Earth can be classified into two broad categories: Living and non-living things. Biotic and Abiotic agents interact in an ecosystem through processes such as energy cycles, leading to the production of resources that are necessary for sustaining life on the planet (Shah 1). Notably, biodiversity refers to the many species on earth, each exhibiting diversity in their genetic pool. Agents in an ecosystem interact depending on their proximity to each other; therefore the planet has many ecosystems. Arguably, earth can be classified as an ecosystem since interactions between abiotic elements such as air, significantly affect the entire collection of living organisms in land and water.
Biodiversity is necessary for survival. Plant and animals have impressive varieties of genetic composition that preserve the integrity of species, reducing the risk of extinction (Shah 1). The extinction of a species can occur naturally; however, due to human interaction with nature, the process is accelerated between 100 to 1000 times faster, raising concerns over long-term implications (Rahbek 1). Notably, the various mass extinction phases that occurred on earth millions of years ago were influenced by changes in natural elements such as volcanic activity or asteroid collisions. Currently, competition for natural resources may lead to extinction if sustainability efforts are not prioritized globally.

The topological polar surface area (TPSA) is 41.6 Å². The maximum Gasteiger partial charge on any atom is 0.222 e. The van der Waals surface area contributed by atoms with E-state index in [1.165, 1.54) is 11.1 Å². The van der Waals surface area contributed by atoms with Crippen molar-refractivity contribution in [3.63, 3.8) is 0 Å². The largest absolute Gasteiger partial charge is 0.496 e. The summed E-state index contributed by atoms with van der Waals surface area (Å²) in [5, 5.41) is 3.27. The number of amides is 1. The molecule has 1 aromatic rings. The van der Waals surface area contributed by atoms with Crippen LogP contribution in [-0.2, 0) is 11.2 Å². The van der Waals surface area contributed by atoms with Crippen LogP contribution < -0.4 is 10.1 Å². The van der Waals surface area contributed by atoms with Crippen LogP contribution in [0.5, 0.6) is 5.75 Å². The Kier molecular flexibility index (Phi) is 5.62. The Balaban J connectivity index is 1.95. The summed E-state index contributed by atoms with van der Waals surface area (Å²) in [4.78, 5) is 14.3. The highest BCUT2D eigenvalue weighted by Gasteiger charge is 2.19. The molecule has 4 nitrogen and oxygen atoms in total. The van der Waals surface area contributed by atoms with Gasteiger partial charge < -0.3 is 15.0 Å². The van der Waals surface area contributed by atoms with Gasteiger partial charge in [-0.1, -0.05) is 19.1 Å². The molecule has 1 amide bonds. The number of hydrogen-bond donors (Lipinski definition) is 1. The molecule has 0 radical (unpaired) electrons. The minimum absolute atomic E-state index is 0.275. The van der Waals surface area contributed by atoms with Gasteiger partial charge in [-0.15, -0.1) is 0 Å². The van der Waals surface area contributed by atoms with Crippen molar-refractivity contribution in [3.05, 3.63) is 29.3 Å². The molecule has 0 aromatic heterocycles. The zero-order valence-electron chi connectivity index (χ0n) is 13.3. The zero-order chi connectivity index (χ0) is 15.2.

The biodiversity crisis will lead to the extinction of human beings if it is not addressed properly through relevant policy instruments. Biodiversity directly influences the productivity within ecosystems; therefore, it determines the availability of food, research on medicines, and stability of climate. Ultimately, biodiversity determines a planet’s resilience to damage and ability to recover from external interferences such as asteroid collisions prompting conservation efforts. The biodiversity crisis may have significantly higher repercussions than the threat imposed by climate change (Lepisto 1). Since biodiversity has a crucial role in determining the health of the planet, political, religious and community leaders should sustain awareness campaigns and adopt feasible intervention strategies.
- Lepisto, Christine. “Biodiversity Loss Versus Climate Change: Which is Worse?” Treehugger, https://www.treehugger.com/endangered-species/biodiversity-loss-versus-climate-change-which-worse.html. Accessed 17 November 2017.
- Rahbek, Carsten. “The Biodiversity Crisis: Worse than Climate Change.” University of Copenhagen, http://news.ku.dk/all_news/2012/2012.1/biodiversity/. Accessed 17 November 2017.
- Shah, Anup. “Why Is Biodiversity Important? Who Cares?” Global Issues, http://www.globalissues.org/article/170/why-is-biodiversity-important-who-cares